Both Hei Cha and Pu-erh are known as post-fermented teas so many wonder what is the true difference between the two tea types. Read on to find out!
First, What Is Hei Cha?
Literally meaning “black tea” (or, as some say, "dark tea"), Hei Cha is not the same black tea we are used to in the West, which is actually called “red tea” in China.
The origin of Hei Cha dates back many centuries, and the methods used to make it are a somewhat iconic part of Chinese tradition that has been passed on for many years. Hei Cha is a post-fermented tea category that includes in itself teas like Shou Pu-erh, Liubao, Liu An, Hua Juan, Ting Juan, and Tian Jian.
So if asked what is the difference between Hei Cha and Pu-erh the answer is that Pu-erh is Hei Cha. But it’s not as simple as that.
The tea leaves used to make Hei Cha are fully oxidized, so on the spectrum of tea types Hei Cha is actually the most oxidized tea, with White Tea being least oxidized.
So if Hei Cha is fully oxidized then what makes it different from black tea (red tea)?
What takes Hei Cha a step further from black tea is the wet fermentation process, which exposes the tea leaves to high amounts of moisture and humidity in the tea factory.
Similarly to Shou Pu-erh the older the Hei Cha is, the more it is prized, as it is known to gain more sweetness and complexity with age.
What Is Pu-erh?
Originating in Yunnan, China, Pu-erh tea has an ancient history of more than 2,000 years.
There are two distinctive types of Pu-erh: Sheng Pu-erh (the raw or green type) and Shu Pu-erh (the ripe or black type). Both Shu and Sheng Pu-erh teas are made from a sun-dried tea called Saiqing Mao Cha. After fermentation and roasting, pu-erh tea is aged, often for many years, resulting in its dark color and bold, mellow flavor.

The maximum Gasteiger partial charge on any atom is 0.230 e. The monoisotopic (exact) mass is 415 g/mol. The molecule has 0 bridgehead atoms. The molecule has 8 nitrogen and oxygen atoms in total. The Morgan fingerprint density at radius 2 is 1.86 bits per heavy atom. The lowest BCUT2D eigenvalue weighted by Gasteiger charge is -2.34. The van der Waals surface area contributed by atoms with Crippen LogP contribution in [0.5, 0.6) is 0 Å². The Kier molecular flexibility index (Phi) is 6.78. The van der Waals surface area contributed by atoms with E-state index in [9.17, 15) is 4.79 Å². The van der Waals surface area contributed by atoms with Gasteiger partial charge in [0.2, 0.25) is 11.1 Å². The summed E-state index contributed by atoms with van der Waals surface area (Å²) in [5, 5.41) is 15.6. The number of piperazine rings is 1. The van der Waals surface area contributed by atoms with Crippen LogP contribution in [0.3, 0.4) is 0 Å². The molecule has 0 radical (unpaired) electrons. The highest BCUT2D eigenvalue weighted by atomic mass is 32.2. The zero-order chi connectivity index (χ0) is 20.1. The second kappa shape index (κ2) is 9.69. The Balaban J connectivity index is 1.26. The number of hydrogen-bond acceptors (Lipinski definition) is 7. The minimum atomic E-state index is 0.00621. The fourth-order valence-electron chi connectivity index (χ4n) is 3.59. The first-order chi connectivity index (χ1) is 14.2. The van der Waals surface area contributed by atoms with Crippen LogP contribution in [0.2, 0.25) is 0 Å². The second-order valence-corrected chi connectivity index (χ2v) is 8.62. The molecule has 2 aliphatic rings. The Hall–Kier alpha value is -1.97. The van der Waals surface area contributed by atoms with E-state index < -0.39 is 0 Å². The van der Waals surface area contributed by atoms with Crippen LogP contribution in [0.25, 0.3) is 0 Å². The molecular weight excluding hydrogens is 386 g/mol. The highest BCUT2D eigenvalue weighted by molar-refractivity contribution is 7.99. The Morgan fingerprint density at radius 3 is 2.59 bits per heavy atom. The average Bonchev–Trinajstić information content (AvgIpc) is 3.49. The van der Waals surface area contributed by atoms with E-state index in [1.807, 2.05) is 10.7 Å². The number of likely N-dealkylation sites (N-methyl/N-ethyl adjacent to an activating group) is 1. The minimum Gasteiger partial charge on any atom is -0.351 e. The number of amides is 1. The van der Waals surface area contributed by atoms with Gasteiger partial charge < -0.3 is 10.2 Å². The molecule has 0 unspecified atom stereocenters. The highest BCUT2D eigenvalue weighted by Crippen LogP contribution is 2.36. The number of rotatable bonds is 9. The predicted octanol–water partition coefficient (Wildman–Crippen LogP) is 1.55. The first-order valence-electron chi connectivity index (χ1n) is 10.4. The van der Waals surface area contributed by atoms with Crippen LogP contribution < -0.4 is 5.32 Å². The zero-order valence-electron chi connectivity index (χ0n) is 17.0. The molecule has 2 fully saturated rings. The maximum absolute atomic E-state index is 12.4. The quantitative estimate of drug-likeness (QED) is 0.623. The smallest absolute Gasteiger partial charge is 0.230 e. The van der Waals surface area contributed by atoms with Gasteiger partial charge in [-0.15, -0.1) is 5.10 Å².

To learn more about Pu-erh, you can read our article on it here.
Pu-erh is a sub-category of Hei Cha. It is produced exclusively in the Yunnan region of China, and if produced anywhere else using the same methods, it technically couldn’t be called Pu-erh.
Sheng (Raw) Pu-erh, on the other hand, is not fermented during the production process thus is not generally considered to be Hei Cha, unless it lives long enough to become fermented post-production.
What Is The Taste Difference Between Hei Cha and Pu-erh?
One difference between Sheng Pu-erh and most Hei Cha is that while Hei Cha gets sweeter and more mellow with age, the taste itself doesn’t change so drastically after 5, 10, or even 30 years. Many people describe Hei Cha as having a "fresher" taste when compared to Pu-erh.
While the flavor of Pu-erh, on the other hand, keeps changing drastically with age, gaining more complexity and variety of flavor notes.
Do you prefer Pu-erh or other varieties of Hei Cha? Share your thoughts with us in the comment section!
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